April 4, 2011
A couple of years ago I was confronted with a website I had always wanted to re-develop. I knew the organization well – a local fitness center – and I was all too aware that their existing website was complete garbage. Nobody liked the current site. Not the staff, not people in the community, and not their clientele. And so when I was approached with the opportunity of re-doing everything, it was as if I were a moth and somebody switched on a thousand light bulbs. I was attracted to everything – and everything beckoned me – screaming out for my attention. I wanted to change it all.
And then it hit me. I was directionless.
I was directionless not in the sense that I didn’t know what to do. I was directionless because I was looking at too many directions. I wanted to focus my energies on everything, and it left me dry and lightheaded. I needed guidance.
The staff of the fitness center was helpful. They provided input on new features and updates, but in the end, they were just as clueless as I was.
The only obvious place to look for answers was the clientele – the people who visited the fitness center. But how do you access these people? The answer was easy. A survey.
Surveys may be blunt instruments, but they’re excellent at gathering lots of feedback quickly, and that’s exactly what I needed. Thankfully, the staff had marketing data available that greatly helped in crafting the survey, and we were able to collect responses via email, the current website, and in person.
The people who answered the survey are the ones who gave me the direction I sought. Their replies to questions and indications of preference told me not what I wanted, but what they – the ultimate end user – wanted. I was able to breathe a sigh of relief in looking at their answers, because I knew I didn’t need to go chasing after all those light bulbs.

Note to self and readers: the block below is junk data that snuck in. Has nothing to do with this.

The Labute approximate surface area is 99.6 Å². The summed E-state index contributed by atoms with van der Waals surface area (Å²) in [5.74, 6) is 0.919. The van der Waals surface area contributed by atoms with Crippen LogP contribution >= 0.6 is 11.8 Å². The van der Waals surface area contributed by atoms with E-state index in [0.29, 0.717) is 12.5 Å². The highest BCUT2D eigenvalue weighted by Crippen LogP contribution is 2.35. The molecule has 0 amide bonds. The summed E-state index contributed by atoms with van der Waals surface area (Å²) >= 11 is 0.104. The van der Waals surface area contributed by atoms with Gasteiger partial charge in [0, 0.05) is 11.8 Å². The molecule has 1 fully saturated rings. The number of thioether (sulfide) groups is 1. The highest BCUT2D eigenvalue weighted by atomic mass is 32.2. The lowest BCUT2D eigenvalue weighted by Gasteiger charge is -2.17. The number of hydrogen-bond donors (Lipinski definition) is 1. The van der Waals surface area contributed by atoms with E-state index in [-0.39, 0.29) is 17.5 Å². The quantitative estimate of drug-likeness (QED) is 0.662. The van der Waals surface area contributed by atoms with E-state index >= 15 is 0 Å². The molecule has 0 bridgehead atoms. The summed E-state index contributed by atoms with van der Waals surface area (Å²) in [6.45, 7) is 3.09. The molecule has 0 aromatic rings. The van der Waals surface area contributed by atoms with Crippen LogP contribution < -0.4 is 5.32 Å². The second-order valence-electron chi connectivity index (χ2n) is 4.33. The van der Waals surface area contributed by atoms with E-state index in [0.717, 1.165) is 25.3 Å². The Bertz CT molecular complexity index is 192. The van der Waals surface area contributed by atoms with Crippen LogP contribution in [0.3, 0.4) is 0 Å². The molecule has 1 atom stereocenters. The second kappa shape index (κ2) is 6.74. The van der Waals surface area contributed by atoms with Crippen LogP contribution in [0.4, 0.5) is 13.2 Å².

Surveys are simple in principle. They ask a series of questions, ranging from multiple choice to essay boxes, and the respondent fills in their answer.
But surveys are not effective in principle. Effective surveys tell you things you didn’t know. Ineffective surveys tell you things you already knew, thus making them useless. So avoiding useless, ineffective surveys is essential – or else you risk wasting everyone’s time.
Taking stock of what you already know is a good first step. If there’s an existing website that you’re redesigning, as was my case, then there’s going to be (there better be) data surrounding that presence, which could include analytics, previous surveys, marketing research, and tons of other good stuff. Sifting through this information, no matter how poor, will help you understand what’s missing. Think of it like a jigsaw puzzle. The existing data are the corner and edge pieces. Sure, those are the easiest parts of the puzzle, but without them, you’d have a hard time completing the picture.
Here are some other good sources of existing data:
When you know what you don’t know, as odd as it may sound, then you’re ready to start building a list of questions you want to ask end users. There’s no cut and dry formula for figuring out the best questions to ask – your intuition is going to drive what you put down on your list.
Your intuition is also going to be influenced heavily by what you discover from research. You’ll likely find anomalies or odd trends that need explaining. Or you could find old questions that have been asked before that need to be asked again. And then your experience with similar and past projects will help fill in the rest. What did you learn from these projects that might benefit this one?
In fact, a good practice to begin following is to maintain a sort of diary for your completed projects. In this diary you would notate what went wrong, what went right, and what you took away from the whole process. As you accrue more and more entries in this diary, you can begin to develop a mental or written checklist of questions that need to be addressed in every web project.
Collecting responses to a survey is tricky. There are different audiences you need to take into account or else your results will have skewed results.